Back at Alley Katz as I watch Burn to the Core take the stage and start setting up, many questions are running through my mind, I love my cousin dearly but being that this is not only their debut to the world, but the debut for me as well and, considering I have brought my friends with me I hope he wont let me down.
The radio “filler” entertainment has come on as we all hold our breath waiting for the tuning to begin. I scan the room for my friends, they have scattered here and there, talking to the other bands who mingle with the crowd and I busy myself by finding the bassist from the first band and asking him about their merchandise and any promo deals I can scratch up.
After some small talk, I walk with him up to the stage. My friends migrate to where I am as the last note of the tuning process hangs in the air, this is it, no turning back. I take a quick sweeping glance around the room all eyes were on the stage. Then it happens, the first note, that first chord rings out and the crowd around me goes nuts. The power surging from the instruments that have been sitting so docile before is surreal, I can feel it coursing through every fiber of my being. For a moment I look away from the band and see the look on the faces of the crowd and for a single moment it takes me back to the crowd at the Avenged Sevenfold show, the pure awe that takes over their countenance and the look in their eyes are reminiscent of not a local show in a shiesty bar but of a sold out concert in Madison Square Gardens. I realized at that moment I was staring at the heartbeat that pumps the blood of the underground metal scene not only in Richmond but across the nation. I can see what Lamb of God has to be so worried about.
I look over at the bassist for the first band and he too is seemingly in shock, and as I turn my attention back to the stage I can see Ben in a whole new light, he’s not just my cousin, he’s not just another guy in a band, Ben is a rockstar plain and simple. And the other bands in the room, came to that very same conclusion that night.
I sat down and had a chat with Saint Diablo, a local band that has had some widespread acclaim along the east coast. I asked them, from a traveling bands perspective, how is the Richmond metal scene different from any other city? Their reply confirmed my belief that history does have a role on the sound of the hardcore sound of Richmond.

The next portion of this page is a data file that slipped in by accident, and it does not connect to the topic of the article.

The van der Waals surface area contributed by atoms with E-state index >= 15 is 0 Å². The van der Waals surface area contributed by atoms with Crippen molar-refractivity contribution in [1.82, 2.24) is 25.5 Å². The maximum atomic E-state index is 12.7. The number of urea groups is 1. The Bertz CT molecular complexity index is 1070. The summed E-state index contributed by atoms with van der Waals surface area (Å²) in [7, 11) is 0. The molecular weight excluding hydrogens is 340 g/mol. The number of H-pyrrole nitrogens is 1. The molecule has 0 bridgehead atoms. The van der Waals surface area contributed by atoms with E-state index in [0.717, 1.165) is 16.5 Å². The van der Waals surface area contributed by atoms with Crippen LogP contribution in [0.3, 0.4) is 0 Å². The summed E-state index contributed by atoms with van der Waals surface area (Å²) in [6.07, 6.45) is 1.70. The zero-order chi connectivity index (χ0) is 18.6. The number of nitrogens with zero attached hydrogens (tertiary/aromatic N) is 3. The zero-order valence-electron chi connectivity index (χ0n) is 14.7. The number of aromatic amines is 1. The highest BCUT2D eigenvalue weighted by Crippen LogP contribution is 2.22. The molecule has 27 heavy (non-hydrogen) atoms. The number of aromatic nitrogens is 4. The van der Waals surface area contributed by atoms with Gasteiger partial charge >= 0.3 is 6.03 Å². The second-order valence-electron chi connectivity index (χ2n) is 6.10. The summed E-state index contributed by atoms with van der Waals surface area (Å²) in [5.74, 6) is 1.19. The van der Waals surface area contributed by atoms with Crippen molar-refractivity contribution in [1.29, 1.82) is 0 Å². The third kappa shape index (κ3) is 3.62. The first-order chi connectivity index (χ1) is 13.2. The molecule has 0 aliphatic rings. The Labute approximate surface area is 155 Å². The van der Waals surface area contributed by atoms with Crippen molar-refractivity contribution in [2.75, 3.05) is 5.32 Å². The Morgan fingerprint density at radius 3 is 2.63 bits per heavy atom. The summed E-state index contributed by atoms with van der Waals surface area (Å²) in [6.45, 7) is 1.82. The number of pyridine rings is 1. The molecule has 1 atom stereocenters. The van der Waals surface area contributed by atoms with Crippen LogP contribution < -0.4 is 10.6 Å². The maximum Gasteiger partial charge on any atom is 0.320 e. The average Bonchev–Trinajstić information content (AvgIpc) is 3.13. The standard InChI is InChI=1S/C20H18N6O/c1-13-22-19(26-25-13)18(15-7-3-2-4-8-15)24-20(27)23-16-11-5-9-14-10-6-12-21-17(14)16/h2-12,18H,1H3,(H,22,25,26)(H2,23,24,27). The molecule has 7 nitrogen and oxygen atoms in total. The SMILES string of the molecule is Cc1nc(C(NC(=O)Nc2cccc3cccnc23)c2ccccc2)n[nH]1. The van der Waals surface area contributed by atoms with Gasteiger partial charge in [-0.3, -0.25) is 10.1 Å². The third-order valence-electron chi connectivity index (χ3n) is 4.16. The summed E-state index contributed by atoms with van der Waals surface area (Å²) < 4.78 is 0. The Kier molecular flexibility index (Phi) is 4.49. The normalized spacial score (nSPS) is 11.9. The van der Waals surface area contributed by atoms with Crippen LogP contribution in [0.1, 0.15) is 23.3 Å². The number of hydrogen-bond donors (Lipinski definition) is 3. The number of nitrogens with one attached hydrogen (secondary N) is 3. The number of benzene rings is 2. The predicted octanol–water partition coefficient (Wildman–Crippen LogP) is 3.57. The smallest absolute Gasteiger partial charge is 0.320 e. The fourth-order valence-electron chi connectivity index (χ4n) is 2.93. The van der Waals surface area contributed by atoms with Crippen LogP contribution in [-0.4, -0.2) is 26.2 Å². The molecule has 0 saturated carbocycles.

“The scene here in Richmond is great! All the bands support each other, from the guys that are just starting to the bands that are signed! You can go out to any metal show here and you will see really good bands! Richmond has a lot of talented bands. We (Saint Diablo) are on the road a lot and we always hear how much other bands want to play in Richmond. A few years ago I think the fan base here for metal wasn’t that great, but now with new clubs opening up and more traffic for outside of the area to come in has help bring life back to the crowds and bands that are here! I think this town has always been a heavy based music scene and its good to see it stronger than ever now!!!”(interview: Saint Diablo)
Little echoes of our great city’s history are every where, from the historic buildings and the old money last names, to the huge oak trees and timely traditions to the museums and cemeteries filled with reminders of great Richmonders long dead, nothing in the city is without a story, and the Richmond metal scene is bringing that story to life one beat, one chord, one scream at a time. The camaraderie felt by the bands is much like that of the soldiers, the bass notes are the sound of them marching off to battle, the drumbeats are the cannons, and the primal screams are the agony of defeat in a city so proud.
However the music does differ in one way to war and the agonies of unrest, the music brings people together, people seek refuge amidst the shiesty bars and dubious clubs. These people do not see just the history but they see the future, they see peace and solace in this gritty world, in Ben’s words;
“the Richmond scene is like a big incestuous family, there’s always bands splitting up and new ones forming….”(Interview: Ben Rinker) Old endings and new beginnings Richmond is a phoenix, her wings are the music in her streets but her heart, muscle and soul belong to her metal scene.
By Crystal Snyder